What’s Priced In as Markets Are Positioned for a U.S. Recession
(Bloomberg) -- World markets have just had their most volatile week since the financial crisis of 2008. Many assumptions have been changed. So as the week ended, what exactly had markets priced in?
A Recession in the U.S.
Bloomberg’s own recession-probability indicator, based on signals from the yield curve, shifted to show a better than 50% chance of an economic slump within the next 12 months as of the end of February. With bonds far outperforming stocks since then, it is clear that the markets now are positioned for a recession in the U.S. this year.
An Oil Shock
The crude-oil price has halved since the first week of January, when tension with Iran briefly aroused fears that it would rise. It appears to be settling at the current price of just over $30. Unlike the last negative oil shock in late 2014, this time the energy companies have fallen as much as the oil price — a serious negative impact on the energy sector has been priced in.
A 100-bps Rate Cut by the Fed
Bloomberg’s World Interest Rate Probabilities function indicates a virtual certainty the Federal Reserve will slash the overnight fed funds rate by a full percentage point at its meeting next week, effectively bringing it back to zero. Chances the rate will rise from there in the next 12 months are perceived to be minimal.
Deflation Across the Developed World
Ten-year bond-market inflation breakevens show the market is braced for a protracted dose of very sluggish growth. This is true even by the standards of Japan and Germany, which have been wrestling with low growth for years. Japan’s inflation expectations have gone negative, U.S. inflation expectations are below 1% for the first time in more than a decade and German inflation expectations are also at a low for the decade, below 0.5%.
An Earnings Recession
The fall in price/earnings multiples confirms the evidence from broker research that investors now are positioned for a sharp fall in corporate earnings in both the U.S. and the rest of the world during the next few quarters. P/Es in the U.S. remain much higher than in the rest of the world and higher than they were in the first half of the last decade.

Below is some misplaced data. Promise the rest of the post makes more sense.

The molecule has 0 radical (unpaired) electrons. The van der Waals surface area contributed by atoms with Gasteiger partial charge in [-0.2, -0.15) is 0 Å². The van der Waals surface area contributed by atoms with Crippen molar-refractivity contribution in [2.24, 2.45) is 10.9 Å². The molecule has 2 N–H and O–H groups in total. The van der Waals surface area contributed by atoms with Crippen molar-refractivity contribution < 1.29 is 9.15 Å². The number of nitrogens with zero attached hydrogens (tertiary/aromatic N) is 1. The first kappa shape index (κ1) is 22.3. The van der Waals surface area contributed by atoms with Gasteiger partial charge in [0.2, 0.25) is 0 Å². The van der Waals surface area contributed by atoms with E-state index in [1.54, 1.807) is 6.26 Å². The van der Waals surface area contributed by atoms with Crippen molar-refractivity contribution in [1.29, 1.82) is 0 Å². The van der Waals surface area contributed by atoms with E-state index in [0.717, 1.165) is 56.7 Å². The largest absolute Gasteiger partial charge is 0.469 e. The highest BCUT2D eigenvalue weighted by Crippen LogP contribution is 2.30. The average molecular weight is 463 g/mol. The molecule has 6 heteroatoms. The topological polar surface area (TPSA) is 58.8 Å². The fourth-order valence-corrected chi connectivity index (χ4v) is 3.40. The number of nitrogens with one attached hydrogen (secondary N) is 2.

Trouble for Emerging Markets
The emerging world has taken the greatest strain over the last week. JPMorgan’s broad index of emerging-markets currencies has dropped to the lowest compared with the dollar since inception in 2010, and its widely followed EMBI spread of EM credit compared with the developed world has risen to its highest level since the Chinese devaluation crisis of 2015-2016.
Pressure on U.S. Balance Sheets
Small-company equity and high-yield bonds both sold off sharply in the last week, reflecting concerns that smaller businesses have become over-leveraged, particularly in the energy sector. High-yield bonds remain above their lows from the Christmas Eve sell-off of 2018.
Confidence in the FAANGs
There has been no reappraisal of the biggest internet stocks, which have outpaced the market for several years now. Both Apple and Microsoft retain market values of more than $1 trillion, while the so-called FAANG sector as a whole has performed in line with the market during the turbulence.
©2020 Bloomberg L.P.